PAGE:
If I’m being perfectly honest, I bought this book because of it’s cover.
It’s got a pretty font! And there was a cool looking balloon. And a super-cheesy, yet tantalising, tagline. (“A fantastical tale of high adventure, low-life rogues, and orphans on the run.”)
Luckily, it managed to live up to my font-driven expectations.
Slotting this book into a genre actually wasn’t as hard as I thought it would be; all I have to do is string words together until they encompass it: it’s a steampunk Victorian fantasy adventure novel.
I think my favourite part about this book is how it shoves you into this new world and just goes, without tedious pages of background explanation. Through the clever use of jargon (in this case, words that are similar enough to their ordinary usage that you can understand their meaning, but used in unusual ways so the world still feels different) you’re plunged into the world without fanfare.
This is one of the few books where I’ve instantly thought “This would make a really good movie.” (Normally, I’m a stickler for original formats: I appreciate the nuances found in a book that a movie wouldn’t be able to convey. And vice versa; I’m an equal opportunity stickler.)
But this book? Would make an awesome movie! This world, done right, would be absolutely beautiful to see on the big screen. There’s so much unique detail: steam-powered living robots, fey mutations and magic users, armoured crab-people, flying bat-winged tribes…and those are just the character possibilities.
You know what would be even better? If it was animated. Not as a kids’ movie, and not necessarily computer animated because I don’t think you’d get the level of detail that this world deserves…but an old-school hand-drawn animated movie. Oh, why don’t I have any artistic skills? I really want this to happen now.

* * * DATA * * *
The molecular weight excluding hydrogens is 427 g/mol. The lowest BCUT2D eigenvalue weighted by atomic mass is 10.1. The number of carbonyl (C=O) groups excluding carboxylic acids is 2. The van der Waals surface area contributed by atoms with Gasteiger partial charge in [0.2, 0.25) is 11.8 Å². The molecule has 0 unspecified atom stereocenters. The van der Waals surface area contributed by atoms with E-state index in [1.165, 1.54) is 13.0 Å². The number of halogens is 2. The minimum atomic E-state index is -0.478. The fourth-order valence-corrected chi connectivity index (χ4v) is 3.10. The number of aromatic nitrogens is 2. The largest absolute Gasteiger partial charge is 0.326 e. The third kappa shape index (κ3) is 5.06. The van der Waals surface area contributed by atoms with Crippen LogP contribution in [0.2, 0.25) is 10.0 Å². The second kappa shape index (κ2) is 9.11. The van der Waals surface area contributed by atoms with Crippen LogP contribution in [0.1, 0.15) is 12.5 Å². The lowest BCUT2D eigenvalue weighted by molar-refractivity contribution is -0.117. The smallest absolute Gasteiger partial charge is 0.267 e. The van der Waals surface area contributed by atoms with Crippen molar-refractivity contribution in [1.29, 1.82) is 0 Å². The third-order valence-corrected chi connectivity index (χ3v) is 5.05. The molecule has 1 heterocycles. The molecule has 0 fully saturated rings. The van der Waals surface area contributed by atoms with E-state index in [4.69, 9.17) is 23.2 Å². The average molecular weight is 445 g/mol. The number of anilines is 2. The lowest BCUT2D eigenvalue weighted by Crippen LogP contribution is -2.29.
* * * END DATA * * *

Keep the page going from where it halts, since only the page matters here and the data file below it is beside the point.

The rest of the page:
The Court of the Air can be enjoyed as a good old-fashioned adventure novel: exploring and experiencing a new world with the characters as they run for their lives from mysterious forces trying to kill them. (Always fun, right?)
Or, for the literary analysts among us, there’s plenty to read more deeply into. Examples:
- Political commentary easily conveyed by exaggerating the parliamentary procedures (they actually fight each other during meetings in order to get proposals approved).
- Social commentary thinly veiled in the described class structure and differenced between the many species/cultures mentioned.
- Religious contradictions examined, for instance, through the fact that steambots are more spiritual than humans, whose religion is almost indistinguishable from political theory.
The world doesn’t feel as crazy-expansive as most sword-and-sorcery novels do; it’s not spread-out so much that you feel the characters are taking months to trek across it. Not to say that it isn’t good world-building…there are plenty of aspects of this world mentioned in passing which hint at a larger and more detailed universe (which seems like it’s more fully explored and expanded upon in the sequels).
The other covers in the series are just as awesome, and more than enough to encourage me to finish the series. (Yes, I’m shallow in that way. And now I’ve admitted it on the internetz. Damn.)
Has anyone else read it? Want to let me know what you think?